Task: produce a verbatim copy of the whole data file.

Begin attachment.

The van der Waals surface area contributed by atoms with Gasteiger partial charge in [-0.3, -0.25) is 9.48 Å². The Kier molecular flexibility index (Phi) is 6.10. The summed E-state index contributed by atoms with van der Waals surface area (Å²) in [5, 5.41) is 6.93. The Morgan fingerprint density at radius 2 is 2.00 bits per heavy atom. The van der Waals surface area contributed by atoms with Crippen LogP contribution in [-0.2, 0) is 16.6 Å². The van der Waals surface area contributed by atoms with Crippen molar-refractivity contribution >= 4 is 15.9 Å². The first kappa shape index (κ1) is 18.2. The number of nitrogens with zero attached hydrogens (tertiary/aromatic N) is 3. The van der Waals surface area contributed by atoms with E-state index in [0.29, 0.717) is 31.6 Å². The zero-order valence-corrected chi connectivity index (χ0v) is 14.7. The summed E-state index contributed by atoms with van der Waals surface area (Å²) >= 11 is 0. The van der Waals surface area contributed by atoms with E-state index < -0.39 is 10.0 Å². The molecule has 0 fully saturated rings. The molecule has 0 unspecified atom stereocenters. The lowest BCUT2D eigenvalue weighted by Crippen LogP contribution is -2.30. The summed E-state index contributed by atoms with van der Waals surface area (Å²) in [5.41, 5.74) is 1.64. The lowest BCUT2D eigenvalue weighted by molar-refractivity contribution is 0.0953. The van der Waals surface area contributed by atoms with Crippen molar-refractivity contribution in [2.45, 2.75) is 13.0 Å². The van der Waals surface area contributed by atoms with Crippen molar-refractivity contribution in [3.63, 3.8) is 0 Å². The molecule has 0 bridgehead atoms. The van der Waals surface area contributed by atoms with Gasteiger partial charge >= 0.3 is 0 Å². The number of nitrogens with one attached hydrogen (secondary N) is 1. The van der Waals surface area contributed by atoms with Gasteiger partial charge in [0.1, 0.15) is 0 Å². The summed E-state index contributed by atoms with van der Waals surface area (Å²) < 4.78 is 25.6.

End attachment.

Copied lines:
The van der Waals surface area contributed by atoms with Gasteiger partial charge in [-0.3, -0.25) is 9.48 Å². The Kier molecular flexibility index (Phi) is 6.10. The summed E-state index contributed by atoms with van der Waals surface area (Å²) in [5, 5.41) is 6.93. The Morgan fingerprint density at radius 2 is 2.00 bits per heavy atom. The van der Waals surface area contributed by atoms with Crippen LogP contribution in [-0.2, 0) is 16.6 Å². The van der Waals surface area contributed by atoms with Crippen molar-refractivity contribution >= 4 is 15.9 Å². The first kappa shape index (κ1) is 18.2. The number of nitrogens with zero attached hydrogens (tertiary/aromatic N) is 3. The van der Waals surface area contributed by atoms with E-state index in [0.29, 0.717) is 31.6 Å². The zero-order valence-corrected chi connectivity index (χ0v) is 14.7. The summed E-state index contributed by atoms with van der Waals surface area (Å²) >= 11 is 0. The van der Waals surface area contributed by atoms with E-state index < -0.39 is 10.0 Å². The molecule has 0 fully saturated rings. The molecule has 0 unspecified atom stereocenters. The lowest BCUT2D eigenvalue weighted by Crippen LogP contribution is -2.30. The summed E-state index contributed by atoms with van der Waals surface area (Å²) in [5.41, 5.74) is 1.64. The lowest BCUT2D eigenvalue weighted by molar-refractivity contribution is 0.0953. The van der Waals surface area contributed by atoms with Crippen molar-refractivity contribution in [2.45, 2.75) is 13.0 Å². The van der Waals surface area contributed by atoms with Crippen molar-refractivity contribution in [3.63, 3.8) is 0 Å². The molecule has 0 bridgehead atoms. The van der Waals surface area contributed by atoms with Gasteiger partial charge >= 0.3 is 0 Å². The number of nitrogens with one attached hydrogen (secondary N) is 1. The van der Waals surface area contributed by atoms with Gasteiger partial charge in [0.1, 0.15) is 0 Å². The summed E-state index contributed by atoms with van der Waals surface area (Å²) < 4.78 is 25.6.